An blog by a member of the Catholic peace movement, Pax Christi, to explore the nexus between contemplation and resistance. "The Christian must discover in contemplation, and in the giving of his life, those symbolic actions which will ignite the people's faith to resist injustice with their whole lives, lives coming together as a united force of truth and thus releasing the liberating power of the God within them." - James Douglass, Contemplation and Resistance.

Saturday, June 17, 2006

The Kingdom of Heaven

The kingdom of heaven grows from the soil of our hope. Christians have often been told that true humility is the acceptance of things as they are, that to aspire to change the world is to despise the gifts of God. In fact, true love of the gift means to love what one has been given so much that one wishes to eliminate what mars it and to see so deeply into it that one sees more than what lies fixed within our undeveloped perceptions of it. To love what is without faith is to try to love the frozen expanse that sin has etched on the face of God's creation. To say with the marketers of savage capitalism that human nature cannot be weaned from its slavery to greed, that violence is endemic to technological progress, or that oppression is the price of comfort, is not to be content with one's lot. It is a cry of despair that no technological marvel will ever compensate, no multi-million dollar home ever solace.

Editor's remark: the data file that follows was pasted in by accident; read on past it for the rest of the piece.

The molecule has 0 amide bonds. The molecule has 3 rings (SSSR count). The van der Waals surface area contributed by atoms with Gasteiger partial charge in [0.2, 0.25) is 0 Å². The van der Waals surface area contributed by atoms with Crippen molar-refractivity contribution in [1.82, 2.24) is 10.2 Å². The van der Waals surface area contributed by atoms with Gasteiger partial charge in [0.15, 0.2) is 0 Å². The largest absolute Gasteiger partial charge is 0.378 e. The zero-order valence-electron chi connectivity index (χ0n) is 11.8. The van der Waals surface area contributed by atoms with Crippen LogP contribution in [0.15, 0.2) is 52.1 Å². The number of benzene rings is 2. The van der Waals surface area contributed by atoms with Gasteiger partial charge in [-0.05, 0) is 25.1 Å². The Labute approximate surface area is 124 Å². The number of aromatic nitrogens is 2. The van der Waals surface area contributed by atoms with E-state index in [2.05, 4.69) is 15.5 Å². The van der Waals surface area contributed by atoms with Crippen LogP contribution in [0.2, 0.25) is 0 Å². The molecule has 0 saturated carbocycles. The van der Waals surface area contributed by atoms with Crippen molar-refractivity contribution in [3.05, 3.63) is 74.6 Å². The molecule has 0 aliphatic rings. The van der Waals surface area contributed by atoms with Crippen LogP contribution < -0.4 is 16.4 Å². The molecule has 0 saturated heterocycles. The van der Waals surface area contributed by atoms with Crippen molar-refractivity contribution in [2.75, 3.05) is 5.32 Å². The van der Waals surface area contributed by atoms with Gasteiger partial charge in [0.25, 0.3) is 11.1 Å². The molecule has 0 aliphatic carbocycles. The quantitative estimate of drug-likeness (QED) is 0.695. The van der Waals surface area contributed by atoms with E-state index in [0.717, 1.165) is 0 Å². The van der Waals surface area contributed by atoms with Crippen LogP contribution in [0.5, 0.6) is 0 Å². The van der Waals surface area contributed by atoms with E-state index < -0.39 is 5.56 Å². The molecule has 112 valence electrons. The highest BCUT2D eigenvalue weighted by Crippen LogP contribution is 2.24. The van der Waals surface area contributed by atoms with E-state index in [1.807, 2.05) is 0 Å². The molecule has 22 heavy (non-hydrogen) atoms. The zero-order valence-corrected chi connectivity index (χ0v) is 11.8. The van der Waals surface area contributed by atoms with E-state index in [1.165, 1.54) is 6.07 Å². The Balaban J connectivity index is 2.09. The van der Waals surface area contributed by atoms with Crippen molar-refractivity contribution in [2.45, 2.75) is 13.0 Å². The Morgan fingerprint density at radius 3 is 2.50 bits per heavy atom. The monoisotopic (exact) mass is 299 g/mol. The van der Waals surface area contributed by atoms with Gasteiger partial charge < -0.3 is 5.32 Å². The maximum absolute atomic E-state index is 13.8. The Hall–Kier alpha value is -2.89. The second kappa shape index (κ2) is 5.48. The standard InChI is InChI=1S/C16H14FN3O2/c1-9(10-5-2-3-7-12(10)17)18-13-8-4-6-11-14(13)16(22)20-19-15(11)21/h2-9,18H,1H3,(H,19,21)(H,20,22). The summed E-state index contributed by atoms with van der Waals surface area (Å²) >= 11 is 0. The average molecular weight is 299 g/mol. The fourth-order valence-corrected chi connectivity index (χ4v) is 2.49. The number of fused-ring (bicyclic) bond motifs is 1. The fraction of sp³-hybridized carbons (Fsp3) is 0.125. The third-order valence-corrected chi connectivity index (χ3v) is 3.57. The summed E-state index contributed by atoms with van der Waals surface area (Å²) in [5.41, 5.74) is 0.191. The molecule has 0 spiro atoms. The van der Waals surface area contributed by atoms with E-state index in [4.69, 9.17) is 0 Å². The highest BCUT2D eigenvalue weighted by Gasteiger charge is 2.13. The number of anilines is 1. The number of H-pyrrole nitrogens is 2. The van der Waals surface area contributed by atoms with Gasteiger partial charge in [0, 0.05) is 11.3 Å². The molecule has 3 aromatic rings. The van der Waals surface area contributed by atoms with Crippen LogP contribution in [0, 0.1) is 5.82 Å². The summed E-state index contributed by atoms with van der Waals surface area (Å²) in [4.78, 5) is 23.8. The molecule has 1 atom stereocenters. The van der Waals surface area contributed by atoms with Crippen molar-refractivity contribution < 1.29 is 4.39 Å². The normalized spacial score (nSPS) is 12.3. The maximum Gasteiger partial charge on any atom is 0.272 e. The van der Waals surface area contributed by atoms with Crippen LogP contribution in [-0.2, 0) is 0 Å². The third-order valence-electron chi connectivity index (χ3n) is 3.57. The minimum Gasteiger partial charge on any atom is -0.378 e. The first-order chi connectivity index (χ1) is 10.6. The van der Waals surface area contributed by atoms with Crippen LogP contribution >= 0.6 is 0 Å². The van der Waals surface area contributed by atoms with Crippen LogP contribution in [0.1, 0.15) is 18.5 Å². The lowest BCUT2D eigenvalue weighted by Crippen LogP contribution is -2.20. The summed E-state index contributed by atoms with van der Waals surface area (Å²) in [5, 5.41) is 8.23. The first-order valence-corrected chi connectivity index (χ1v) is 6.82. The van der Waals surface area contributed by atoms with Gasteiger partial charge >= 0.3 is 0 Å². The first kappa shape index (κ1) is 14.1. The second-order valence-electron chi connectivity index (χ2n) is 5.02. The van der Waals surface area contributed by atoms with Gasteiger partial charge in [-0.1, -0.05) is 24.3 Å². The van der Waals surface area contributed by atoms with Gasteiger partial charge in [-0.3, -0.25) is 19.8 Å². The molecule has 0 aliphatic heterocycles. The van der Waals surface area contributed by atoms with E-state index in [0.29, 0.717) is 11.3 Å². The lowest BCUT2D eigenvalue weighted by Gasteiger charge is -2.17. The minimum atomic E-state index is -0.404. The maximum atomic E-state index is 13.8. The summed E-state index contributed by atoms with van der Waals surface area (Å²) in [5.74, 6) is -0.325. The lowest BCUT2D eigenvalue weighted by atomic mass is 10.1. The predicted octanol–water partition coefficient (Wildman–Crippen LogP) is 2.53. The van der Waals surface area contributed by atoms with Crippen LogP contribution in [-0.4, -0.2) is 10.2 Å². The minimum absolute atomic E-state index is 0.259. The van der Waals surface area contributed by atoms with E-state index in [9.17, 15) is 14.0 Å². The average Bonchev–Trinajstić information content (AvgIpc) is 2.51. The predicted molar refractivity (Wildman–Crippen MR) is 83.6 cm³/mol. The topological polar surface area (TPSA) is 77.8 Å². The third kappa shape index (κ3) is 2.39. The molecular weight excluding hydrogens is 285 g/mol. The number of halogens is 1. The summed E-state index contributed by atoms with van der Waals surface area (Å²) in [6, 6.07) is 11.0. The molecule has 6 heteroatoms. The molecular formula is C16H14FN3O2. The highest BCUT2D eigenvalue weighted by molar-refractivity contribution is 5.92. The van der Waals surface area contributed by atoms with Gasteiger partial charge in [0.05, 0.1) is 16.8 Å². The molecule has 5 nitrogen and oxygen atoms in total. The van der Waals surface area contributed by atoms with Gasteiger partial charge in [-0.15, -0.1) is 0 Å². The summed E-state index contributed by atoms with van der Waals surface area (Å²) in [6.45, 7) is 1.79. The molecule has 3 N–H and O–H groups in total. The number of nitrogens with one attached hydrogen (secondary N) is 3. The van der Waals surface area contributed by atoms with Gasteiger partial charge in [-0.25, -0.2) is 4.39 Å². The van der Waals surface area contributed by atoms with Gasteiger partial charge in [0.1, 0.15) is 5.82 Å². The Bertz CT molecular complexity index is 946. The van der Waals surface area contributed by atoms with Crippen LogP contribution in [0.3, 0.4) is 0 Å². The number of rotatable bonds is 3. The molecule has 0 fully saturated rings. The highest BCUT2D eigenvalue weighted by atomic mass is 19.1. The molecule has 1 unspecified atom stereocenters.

War is the illusion of despair that whispers to us with aweful finality that violence can never be quelled except by more violence. Of course, we must be "realistic". Ultimately, the serpent whispers, it is the only way to stop the works of evil and depraved people.

The current episode in Iraq will one day be told from the perspective of a world which saw beyond the fearful clinging to "realism" which has resulted in the agonizing deaths of hundreds of thousands of Iraqis. That world will unfold the cynical hypocrisy of lust, which leads to the degradation of women in that country, both by the U.S. military and by Islamist rigidities which cling more desperately to the past the more dead it becomes. That world will uncover the desire for revenge writhing beneath the smirks of soldiers stamping on the faces of those unfortunate enough to be born Arab and Muslim. Again, the serpent whispers, the depraved understand only violence and torture - you must learn the universal language.

What lurks behind the fundamentalist Christian drive to believe in a fixed, unalterable and utterly depraved human nature, a world order that makes irrational slaves subject to a spiritual dictator, makes literalist orthodoxy more important that the spirit of life that breathes through everything that God has made - is it not clear? We want a God that looks like us, that we can control, who stays within the boundaries we have made.

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